A while ago I decided that what I am could be labeled a hamist. That is, a Humanist-Atheist-Materialist. Here is the definition I wrote:
Humanism refers to the primacy of the well-being of human beings in judging actions. It is a guide for moral choices. Because the basic purpose of a life-stance is a guide to a person's actions, humanism is the most important of the three isms making up hamism.
Materialism is a system of metaphysics. It is the belief that nothing supernatural exists.
Atheism is the least important of the three isms, because it follows directly from materialism. It is stated separately, because it explicitly distinguishes hamists from the large majority of people who believe in gods.
Unfortunately, the words materialism and atheism are somewhat problematic.
The word materialism has been co-opted to mean greed or an attachment to material objects. My American Heritage dictionary still starts with the philosophical definition, but it provides additional meanings that come pretty close to greed also. I think this negative connotation arises from the common, but mistaken, belief that materialists cannot develop a meaningful system of ethics and thus rise above pettiness. For a convincing argument to the contrary, see the book Forbidden Fruit, by Paul Kurtz. Personally, I find this belief quite insulting.
The only problem with the word atheism is that it is entirely negative. Not that atheism has negative consequences, but its meaning is philosophically negative. Atheism has the positive consequence of liberating people from superstition, but this is the undoing of a mistake, not a novel new direction. Atheism is just the belief that no gods exist or the lack of a belief that gods exist, which is really the same thing. If this doesn't seem like the same thing to you, remember that Atheism is really the default for everyone - people are born atheists. At least Christians, Jews, and Muslims are born atheists; all these religions teach that information about God is revealed to mankind by holy books and prophets. Less cynically, imagine a world where everyone is an atheist, and always has been. If someone comes up to you in such a world and says, "God exists," they might as well say, "Blizkilnigwhut exists." The word "god" would simply have no meaning. But in a world where the idea of gods exists, the word atheist always has meaning as a negation of a known concept.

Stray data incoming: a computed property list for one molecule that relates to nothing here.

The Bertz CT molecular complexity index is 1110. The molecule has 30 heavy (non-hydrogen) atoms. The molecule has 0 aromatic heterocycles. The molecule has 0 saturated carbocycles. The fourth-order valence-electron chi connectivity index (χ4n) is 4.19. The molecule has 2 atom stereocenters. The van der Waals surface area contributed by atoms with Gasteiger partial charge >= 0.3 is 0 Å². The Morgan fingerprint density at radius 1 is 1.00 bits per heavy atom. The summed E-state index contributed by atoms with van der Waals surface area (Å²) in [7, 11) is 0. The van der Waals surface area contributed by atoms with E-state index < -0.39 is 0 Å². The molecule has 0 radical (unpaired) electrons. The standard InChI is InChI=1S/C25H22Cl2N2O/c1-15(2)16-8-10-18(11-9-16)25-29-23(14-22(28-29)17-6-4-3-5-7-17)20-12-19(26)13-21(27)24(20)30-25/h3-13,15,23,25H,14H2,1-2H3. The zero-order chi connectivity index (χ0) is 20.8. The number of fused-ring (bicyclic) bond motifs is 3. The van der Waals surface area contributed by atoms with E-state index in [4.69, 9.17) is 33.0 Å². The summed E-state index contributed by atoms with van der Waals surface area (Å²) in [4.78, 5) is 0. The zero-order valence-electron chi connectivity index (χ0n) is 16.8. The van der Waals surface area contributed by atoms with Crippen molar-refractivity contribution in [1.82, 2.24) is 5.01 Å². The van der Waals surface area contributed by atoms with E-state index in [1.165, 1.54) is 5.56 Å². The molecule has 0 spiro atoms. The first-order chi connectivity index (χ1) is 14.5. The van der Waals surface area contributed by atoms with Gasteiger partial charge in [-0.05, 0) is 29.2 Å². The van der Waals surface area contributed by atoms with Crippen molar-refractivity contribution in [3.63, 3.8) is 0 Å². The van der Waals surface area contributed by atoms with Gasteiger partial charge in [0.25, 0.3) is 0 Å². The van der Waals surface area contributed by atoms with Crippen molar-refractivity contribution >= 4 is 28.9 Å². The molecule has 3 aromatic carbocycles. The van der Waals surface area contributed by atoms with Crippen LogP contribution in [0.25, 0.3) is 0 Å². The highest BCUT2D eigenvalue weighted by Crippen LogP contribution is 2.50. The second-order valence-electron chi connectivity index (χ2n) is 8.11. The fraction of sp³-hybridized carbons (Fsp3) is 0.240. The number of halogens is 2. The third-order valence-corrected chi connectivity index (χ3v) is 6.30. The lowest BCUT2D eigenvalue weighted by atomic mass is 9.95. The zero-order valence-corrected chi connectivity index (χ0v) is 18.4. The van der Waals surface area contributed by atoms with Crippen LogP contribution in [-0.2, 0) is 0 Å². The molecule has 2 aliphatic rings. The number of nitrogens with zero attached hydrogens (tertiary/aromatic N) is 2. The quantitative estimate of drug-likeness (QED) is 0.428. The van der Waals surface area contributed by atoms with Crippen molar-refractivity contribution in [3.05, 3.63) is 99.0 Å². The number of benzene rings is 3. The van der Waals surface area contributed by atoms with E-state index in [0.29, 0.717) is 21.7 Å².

Some time after I wrote my definition of hamism I learned that humanism is often taken to imply atheism as in the third meaning given for humanism in the online Webster's:
hu. man. ism \\ n 1: the revival of classical letters, individualistic and critical spirit, and emphasis on secular concerns characteristic of the Renaissance 2: HUMANITARIANISM 3: a doctrine, attitude, or way of life centered on human interests or values; esp: a philosophy that asserts the dignity and worth of man and his capacity for self-realization through reason and that often rejects supernaturalism.
But, there are people who call themselves "religious humanists," so I prefer to specify that I am non-spiritual. Recently I realized that "secular humanist" really fits the bill admirably. Secular doesn't have the connotations of greed that materialism does, and it is not negative like atheism. At least, some definitions I have seen say "concerned with the world" rather than "denying the spiritual" as they do for atheism. Some religious people, especially evangelists, use "secular humanist" as an insult, but I don't find it insulting, so let them.
I have been asked questions like, "How can you believe that the universe is only physical things like elementary particles without anything more spiritual guiding or pervading or providing meaning to the world?" Questions like this always have that little word, "only," in there. I don't believe that the universe is "only" particles interacting, I am constantly in awe of this universe that is composed of particles interacting. I think it is very sad to label the universe as being "only" what it is. How distressing that so many people will go to their graves believing that the universe is somehow inadequate unless some fictional entity is conjured up to "give it meaning." This distress is the basic motivation for the active promotion of secular humanism. Unfortunately, secular humanism has been only weakly promoted in the past, and lately seems to be getting weaker, if anything.
I think an appropriate awe for the universe is important as an antidote to theistic fictionalizing. Carl Sagan expresses that awe in his latest book Pale Blue Dot.
Here is a carefully documented account of the war against science perpetrated by Christendom.
Last modified February 19, 1995
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